This has happened to me with some of my confessors, for I always have a great affection for those who direct my soul, looking upon them as so truly in the place of God that I always like to follow their advice more than anything else. As I was feeling perfectly safe, therefore, I would show myself pleasant to them. But they, being God-fearing and God-serving men, were afraid that I might in some way become attached to them and drawn towards them -- in a spiritual sense, of course -- by the bonds of affection; so they would treat me quite unpleasantly. This happened after I became accustomed to obeying them; before that I had had no such affection for them. I used to laugh to myself when I saw how mistaken they were. I was not always telling them, in so many words, how little attachment I had to anybody, though secretly I knew this to be the case, but I would reassure them, and, when they got to know me better, they learned how much I owed to the Lord -- for these suspicions which they had of me always came at the beginning. Once I had seen this Lord, I was so continually in converse with Him that my love for Him and trust in Him began to increase greatly. I saw that, although God, He was also Man, and is not dismayed at the weaknesses of men, for He understands our miserable nature, liable as it is to frequent falls, because of man's first sin for which He had come to make reparation. Although He is my Lord, I can talk to Him as to a friend, because He is not, I believe, like those whom we call lords on earth, all of whose power[332] rests upon an authority conferred on them by others. Such lords have fixed hours for audiences and persons whom they appoint for the purpose of speaking with them. If some poor man has business with them, he can only get it attended to by employing roundabout methods and currying favours and taking a great deal of trouble. If his business is with a king, and he is poor and not well-born, he cannot approach him directly, but has to find out who are his favourites. And you may be sure they will not be people who trample the world underfoot; for people who do that speak the truth, fear nothing and need fear nothing; they are not meant for palaces, for there they cannot do as they are wont, but must keep silence about anything they dislike and must not dare even to think about it or they will fall from favour.

O King of glory and Lord of all kings! Thy kingdom is not fenced in by trifles, but is infinite. No third party is required to obtain us an audience of Thee. We have only to look at Thy person to see at once that Thou alone deservest to be called Lord. Thou revealest Thy majesty; we need no sight of a retinue or guard to convince us that Thou art a King. An earthly king can scarcely be recognized as such in his own person; for, however much he may wish to be so recognized, no one will believe he is a king if there is nothing about him to distinguish him from others; his majesty must be seen to be believed. So it is reasonable that kings should maintain this artificial authority, for, if they had none, nobody would respect them, as their appearance of power does not come from themselves and their authority must of necessity come from others. O my Lord! O my King! If one could but picture Thy majesty! It is impossible not to see that in Thyself Thou art a great Emperor, for to behold Thy majesty strikes terror. But my terror is greater, my Lord, when together with Thy majesty I behold Thy humility and the love that Thou bestowest on such a creature as I.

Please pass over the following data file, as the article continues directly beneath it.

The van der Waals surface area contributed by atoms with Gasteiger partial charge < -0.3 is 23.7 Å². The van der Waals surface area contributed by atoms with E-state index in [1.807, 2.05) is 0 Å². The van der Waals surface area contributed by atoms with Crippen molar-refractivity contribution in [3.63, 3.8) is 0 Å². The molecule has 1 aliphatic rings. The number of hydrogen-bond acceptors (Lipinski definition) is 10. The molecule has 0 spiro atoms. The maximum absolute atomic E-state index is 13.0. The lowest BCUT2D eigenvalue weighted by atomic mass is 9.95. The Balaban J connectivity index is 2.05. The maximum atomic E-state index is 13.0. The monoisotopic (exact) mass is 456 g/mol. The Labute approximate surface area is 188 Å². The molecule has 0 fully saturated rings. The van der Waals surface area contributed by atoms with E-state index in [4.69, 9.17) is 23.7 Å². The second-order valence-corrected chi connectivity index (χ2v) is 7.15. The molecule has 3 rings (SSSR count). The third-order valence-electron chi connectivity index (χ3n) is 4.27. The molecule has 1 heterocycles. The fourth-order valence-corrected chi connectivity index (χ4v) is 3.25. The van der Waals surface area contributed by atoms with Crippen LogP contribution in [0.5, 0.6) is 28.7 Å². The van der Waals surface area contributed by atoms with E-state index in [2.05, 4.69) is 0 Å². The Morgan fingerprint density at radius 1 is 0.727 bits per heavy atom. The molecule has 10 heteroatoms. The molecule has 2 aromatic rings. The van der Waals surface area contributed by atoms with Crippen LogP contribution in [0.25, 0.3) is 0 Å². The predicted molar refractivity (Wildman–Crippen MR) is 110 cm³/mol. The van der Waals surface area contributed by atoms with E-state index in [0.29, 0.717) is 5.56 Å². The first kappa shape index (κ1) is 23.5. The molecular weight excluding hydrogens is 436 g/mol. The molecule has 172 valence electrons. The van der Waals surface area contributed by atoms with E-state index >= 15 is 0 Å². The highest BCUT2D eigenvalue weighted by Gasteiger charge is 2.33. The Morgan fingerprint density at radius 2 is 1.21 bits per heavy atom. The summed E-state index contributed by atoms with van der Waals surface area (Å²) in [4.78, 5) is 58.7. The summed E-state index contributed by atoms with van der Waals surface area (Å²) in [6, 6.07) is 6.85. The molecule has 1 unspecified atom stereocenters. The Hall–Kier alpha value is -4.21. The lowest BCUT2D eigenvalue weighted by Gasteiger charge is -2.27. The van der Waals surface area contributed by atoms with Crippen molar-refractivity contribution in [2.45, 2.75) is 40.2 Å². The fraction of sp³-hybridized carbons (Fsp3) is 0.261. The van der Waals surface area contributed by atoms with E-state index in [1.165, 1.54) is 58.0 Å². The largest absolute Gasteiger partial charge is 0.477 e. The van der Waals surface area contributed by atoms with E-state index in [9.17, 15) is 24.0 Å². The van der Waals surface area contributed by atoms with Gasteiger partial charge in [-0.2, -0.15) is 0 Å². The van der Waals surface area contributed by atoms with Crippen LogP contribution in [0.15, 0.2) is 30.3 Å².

We can converse and speak with Thee about anything, just as we wish, when we have lost our initial fear and terror at seeing Thy majesty and acquired a deeper fear of offending Thee -- but not a fear of punishment, my Lord, for that is of no account by comparison with loss of Thee! Here, then, are the benefits of this vision, setting aside other important ones which it leaves behind in the soul. If the vision is of God, its source will be recognizable by its effects, when the soul receives light -- for, as I have often said, the Lord may be pleased for the soul to be in darkness and not to see this light, so it is not surprising if one who knows herself to be as wicked as I should be afraid.

Only quite recently it chanced that for a full week I was in such a condition that I seemed to have lost all sense of my debt to God and was unable to recapture it. I could not remember His favours; and my soul had become so stupid and so much occupied (I know not with what, or how: it was not that I had bad thoughts but that I was incapable of thinking any good ones) that I would laugh at myself and find it pleasant to realize how low a soul can sink when God is not forever working within it. In such a state, the soul sees clearly that it is not without God: this is not like the severe trials which I have said I sometimes experience. The soul collects wood and does all it can by itself, but finds no way of kindling the fire of the love of God. It is only by His great mercy that the smoke can be seen, which shows that the fire is not altogether dead. Then the Lord comes back and kindles it, for the soul is driving itself crazy with blowing on the fire and rearranging the wood, yet all its efforts only put out the fire more and more. I believe the best thing is for the soul to be completely resigned to the fact that of itself it can do nothing, and busy itself, as I have already suggested, in other meritorious activities, for the Lord may perhaps be depriving it of the power to pray, precisely so that it may engage in these other activities and learn by experience how little it can do of itself.